The growth of a proper placenta for fetal development isn’t even the only nutrient factor to consider. Throughout pregnancy, there are thousands more, and like the placenta, many of them are taking place before the woman knows she is pregnant. A good example is neural tube defects. Neural Tube Defects include any condition in which the tissue encasing the spinal column and brain stem fail to close properly, leaving the spinal cord exposed. The most common form is Spina Bifida. An even more severe form is Anencepholy, in which the upper neural tube fails to close, and the child is born without a brain, or an underdeveloped brain. A condition that is always fatal within a few days or weeks after birth. As tragic as these conditions are, they are often preventable if the mother would ensure that she is properly nourished even if she may become pregnant. Not every case of neural tube defect is caused by malnutrition. Some are caused by heredity (perhaps caused by mother’s malnutrition), disease, an injury during pregnancy or unknown causes. Still, many are known to result from malnutrition, enough so that the U.S. Congress saw it necessary to pass legislation making it the law for certain foods to be fortified with critical nutrients. The time of fetal development at which the neural tube should close is about 28 days. Again, most women don’t even know they are pregnant at that time, so good nutrition is always important. Enough folate is required to fuel the explosion of new cells which occur with gestation, but folate isn’t the only nutrient required in larger amounts. Also Vitamin’s B6 and B12, the minerals Iron and Magnesium, and all the other major and trace minerals and other nutrients which are involved in normal cell division and replication. Including the amino acids, which are the structural building blocks for new tissue. If a woman’s nutrition status isn’t what it should be during the time these developments are taking place there is no second chance. Further damage can be prevented by supplying the proper diet and supplement changes, but you cannot undo the damage that has already been done. This is because certain developments can take place only at one certain time during gestation, and not later. If the chance is missed, it’s gone for good. Make no mistake, it definitely pays for the woman in her child-bearing years to ensure that at all times she has the proper balance of minerals, vitamins, and other nutrients necessary to support life.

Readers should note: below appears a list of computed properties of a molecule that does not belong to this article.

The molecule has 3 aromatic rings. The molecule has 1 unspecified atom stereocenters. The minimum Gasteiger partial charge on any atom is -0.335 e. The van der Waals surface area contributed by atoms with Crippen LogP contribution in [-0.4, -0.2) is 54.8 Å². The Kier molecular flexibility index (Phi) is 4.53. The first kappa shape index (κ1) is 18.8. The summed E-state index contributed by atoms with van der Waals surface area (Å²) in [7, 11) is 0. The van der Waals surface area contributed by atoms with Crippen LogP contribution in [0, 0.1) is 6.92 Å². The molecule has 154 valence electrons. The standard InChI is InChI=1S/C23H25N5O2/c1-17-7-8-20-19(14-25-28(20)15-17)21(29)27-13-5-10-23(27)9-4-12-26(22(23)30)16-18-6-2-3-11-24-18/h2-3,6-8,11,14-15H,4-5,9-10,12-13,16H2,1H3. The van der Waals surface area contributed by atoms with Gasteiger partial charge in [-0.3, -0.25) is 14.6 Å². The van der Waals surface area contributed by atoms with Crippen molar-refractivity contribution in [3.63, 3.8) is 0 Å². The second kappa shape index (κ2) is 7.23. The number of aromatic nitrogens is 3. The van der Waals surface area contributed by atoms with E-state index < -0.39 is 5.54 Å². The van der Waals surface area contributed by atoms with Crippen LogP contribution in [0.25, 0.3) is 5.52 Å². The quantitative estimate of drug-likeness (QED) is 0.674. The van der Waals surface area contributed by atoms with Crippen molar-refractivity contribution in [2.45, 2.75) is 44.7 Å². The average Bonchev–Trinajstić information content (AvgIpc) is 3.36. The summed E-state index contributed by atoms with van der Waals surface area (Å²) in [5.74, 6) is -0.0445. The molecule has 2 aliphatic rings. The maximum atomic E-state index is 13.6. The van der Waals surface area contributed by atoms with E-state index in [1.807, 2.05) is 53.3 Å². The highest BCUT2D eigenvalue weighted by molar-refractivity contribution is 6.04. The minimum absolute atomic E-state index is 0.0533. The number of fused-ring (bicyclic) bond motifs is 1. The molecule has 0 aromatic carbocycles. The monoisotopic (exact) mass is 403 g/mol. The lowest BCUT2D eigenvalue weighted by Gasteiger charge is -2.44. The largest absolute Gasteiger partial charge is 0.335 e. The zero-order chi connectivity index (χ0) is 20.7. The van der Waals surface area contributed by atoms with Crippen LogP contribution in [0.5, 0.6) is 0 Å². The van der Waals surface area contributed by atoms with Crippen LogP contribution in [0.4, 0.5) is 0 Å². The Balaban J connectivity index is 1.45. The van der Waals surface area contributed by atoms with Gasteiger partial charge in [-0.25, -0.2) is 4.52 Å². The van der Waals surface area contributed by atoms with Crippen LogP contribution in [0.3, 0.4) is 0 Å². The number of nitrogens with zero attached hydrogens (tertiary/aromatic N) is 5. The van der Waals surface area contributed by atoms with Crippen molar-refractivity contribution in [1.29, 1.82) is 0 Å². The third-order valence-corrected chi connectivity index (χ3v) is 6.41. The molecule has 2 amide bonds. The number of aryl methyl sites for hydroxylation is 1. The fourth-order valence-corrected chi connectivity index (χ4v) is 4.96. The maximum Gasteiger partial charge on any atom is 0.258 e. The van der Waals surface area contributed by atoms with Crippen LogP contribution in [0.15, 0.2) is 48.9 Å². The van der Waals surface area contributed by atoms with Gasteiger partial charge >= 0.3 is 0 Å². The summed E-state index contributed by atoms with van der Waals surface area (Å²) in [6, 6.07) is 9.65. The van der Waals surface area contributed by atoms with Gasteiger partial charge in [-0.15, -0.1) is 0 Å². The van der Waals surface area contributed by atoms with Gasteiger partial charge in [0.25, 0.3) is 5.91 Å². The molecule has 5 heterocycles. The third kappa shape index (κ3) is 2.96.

Yet with the immense need for extra nutrients a woman needs before and during pregnancy, she is only recommended to consume 300 more calories than a non-pregnant woman, and then only during the second and third trimesters. Obviously, the 300 calorie allotment isn’t always attainable, but it does make it very important for the woman to consume nutrient-dense foods, and take quality nutritional supplements so that she can get these extra items without gaining more weight than is healthy.
T. J. Clark’s Prenatal/Postnatal Multivitamin/Mineral Formula
For more information please visit http://www.drlera.com/health_beauty/healthy_baby/default.htm